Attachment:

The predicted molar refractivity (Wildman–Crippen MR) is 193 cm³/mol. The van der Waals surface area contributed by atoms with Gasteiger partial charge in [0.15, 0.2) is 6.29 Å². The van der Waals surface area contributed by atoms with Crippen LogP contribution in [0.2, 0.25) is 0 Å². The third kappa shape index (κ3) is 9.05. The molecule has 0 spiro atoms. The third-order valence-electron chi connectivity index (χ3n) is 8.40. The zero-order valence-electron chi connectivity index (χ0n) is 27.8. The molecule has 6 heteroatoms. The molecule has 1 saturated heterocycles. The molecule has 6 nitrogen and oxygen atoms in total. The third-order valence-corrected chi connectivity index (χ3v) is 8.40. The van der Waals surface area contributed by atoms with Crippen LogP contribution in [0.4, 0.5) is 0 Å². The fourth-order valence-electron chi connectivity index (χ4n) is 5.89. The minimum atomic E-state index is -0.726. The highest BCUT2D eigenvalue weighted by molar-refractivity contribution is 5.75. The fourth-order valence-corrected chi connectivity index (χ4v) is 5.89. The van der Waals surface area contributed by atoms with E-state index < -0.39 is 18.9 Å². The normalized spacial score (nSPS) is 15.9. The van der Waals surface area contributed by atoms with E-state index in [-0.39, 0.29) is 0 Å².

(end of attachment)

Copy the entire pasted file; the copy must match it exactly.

The predicted molar refractivity (Wildman–Crippen MR) is 193 cm³/mol. The van der Waals surface area contributed by atoms with Gasteiger partial charge in [0.15, 0.2) is 6.29 Å². The van der Waals surface area contributed by atoms with Crippen LogP contribution in [0.2, 0.25) is 0 Å². The third kappa shape index (κ3) is 9.05. The molecule has 0 spiro atoms. The third-order valence-electron chi connectivity index (χ3n) is 8.40. The zero-order valence-electron chi connectivity index (χ0n) is 27.8. The molecule has 6 heteroatoms. The molecule has 1 saturated heterocycles. The molecule has 6 nitrogen and oxygen atoms in total. The third-order valence-corrected chi connectivity index (χ3v) is 8.40. The van der Waals surface area contributed by atoms with Crippen LogP contribution in [0.4, 0.5) is 0 Å². The fourth-order valence-electron chi connectivity index (χ4n) is 5.89. The minimum atomic E-state index is -0.726. The highest BCUT2D eigenvalue weighted by molar-refractivity contribution is 5.75. The fourth-order valence-corrected chi connectivity index (χ4v) is 5.89. The van der Waals surface area contributed by atoms with E-state index < -0.39 is 18.9 Å². The normalized spacial score (nSPS) is 15.9. The van der Waals surface area contributed by atoms with E-state index in [-0.39, 0.29) is 0 Å².